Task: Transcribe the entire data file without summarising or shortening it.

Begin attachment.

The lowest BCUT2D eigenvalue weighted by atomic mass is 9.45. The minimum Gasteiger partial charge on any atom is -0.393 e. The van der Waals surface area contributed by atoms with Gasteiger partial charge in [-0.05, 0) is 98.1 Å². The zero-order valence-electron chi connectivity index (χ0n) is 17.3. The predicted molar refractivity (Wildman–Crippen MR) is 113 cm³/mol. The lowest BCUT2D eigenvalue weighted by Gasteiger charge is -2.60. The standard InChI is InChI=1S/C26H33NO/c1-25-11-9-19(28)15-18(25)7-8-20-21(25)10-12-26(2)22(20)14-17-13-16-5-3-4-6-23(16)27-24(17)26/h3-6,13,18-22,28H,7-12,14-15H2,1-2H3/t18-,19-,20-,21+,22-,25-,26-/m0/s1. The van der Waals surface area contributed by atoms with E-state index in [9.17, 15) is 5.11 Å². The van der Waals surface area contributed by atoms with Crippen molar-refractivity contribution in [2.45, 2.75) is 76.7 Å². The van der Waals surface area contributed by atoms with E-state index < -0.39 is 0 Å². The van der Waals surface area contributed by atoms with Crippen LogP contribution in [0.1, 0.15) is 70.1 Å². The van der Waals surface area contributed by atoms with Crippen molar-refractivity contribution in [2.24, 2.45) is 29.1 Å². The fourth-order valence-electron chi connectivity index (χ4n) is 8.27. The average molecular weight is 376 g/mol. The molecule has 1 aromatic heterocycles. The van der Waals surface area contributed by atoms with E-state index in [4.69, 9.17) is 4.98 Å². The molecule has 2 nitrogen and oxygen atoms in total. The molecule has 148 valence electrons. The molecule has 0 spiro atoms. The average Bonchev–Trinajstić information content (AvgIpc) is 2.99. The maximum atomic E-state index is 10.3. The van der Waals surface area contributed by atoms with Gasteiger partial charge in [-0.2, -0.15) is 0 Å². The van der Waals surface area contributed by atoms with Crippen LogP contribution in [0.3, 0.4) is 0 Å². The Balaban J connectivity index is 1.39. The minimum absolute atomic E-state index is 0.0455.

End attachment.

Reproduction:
The lowest BCUT2D eigenvalue weighted by atomic mass is 9.45. The minimum Gasteiger partial charge on any atom is -0.393 e. The van der Waals surface area contributed by atoms with Gasteiger partial charge in [-0.05, 0) is 98.1 Å². The zero-order valence-electron chi connectivity index (χ0n) is 17.3. The predicted molar refractivity (Wildman–Crippen MR) is 113 cm³/mol. The lowest BCUT2D eigenvalue weighted by Gasteiger charge is -2.60. The standard InChI is InChI=1S/C26H33NO/c1-25-11-9-19(28)15-18(25)7-8-20-21(25)10-12-26(2)22(20)14-17-13-16-5-3-4-6-23(16)27-24(17)26/h3-6,13,18-22,28H,7-12,14-15H2,1-2H3/t18-,19-,20-,21+,22-,25-,26-/m0/s1. The van der Waals surface area contributed by atoms with E-state index in [9.17, 15) is 5.11 Å². The van der Waals surface area contributed by atoms with Crippen molar-refractivity contribution in [2.45, 2.75) is 76.7 Å². The van der Waals surface area contributed by atoms with E-state index < -0.39 is 0 Å². The van der Waals surface area contributed by atoms with Crippen LogP contribution in [0.1, 0.15) is 70.1 Å². The van der Waals surface area contributed by atoms with Crippen molar-refractivity contribution in [2.24, 2.45) is 29.1 Å². The fourth-order valence-electron chi connectivity index (χ4n) is 8.27. The average molecular weight is 376 g/mol. The molecule has 1 aromatic heterocycles. The van der Waals surface area contributed by atoms with E-state index in [4.69, 9.17) is 4.98 Å². The molecule has 2 nitrogen and oxygen atoms in total. The molecule has 148 valence electrons. The molecule has 0 spiro atoms. The average Bonchev–Trinajstić information content (AvgIpc) is 2.99. The maximum atomic E-state index is 10.3. The van der Waals surface area contributed by atoms with Gasteiger partial charge in [-0.2, -0.15) is 0 Å². The van der Waals surface area contributed by atoms with Crippen LogP contribution in [0.3, 0.4) is 0 Å². The Balaban J connectivity index is 1.39. The minimum absolute atomic E-state index is 0.0455.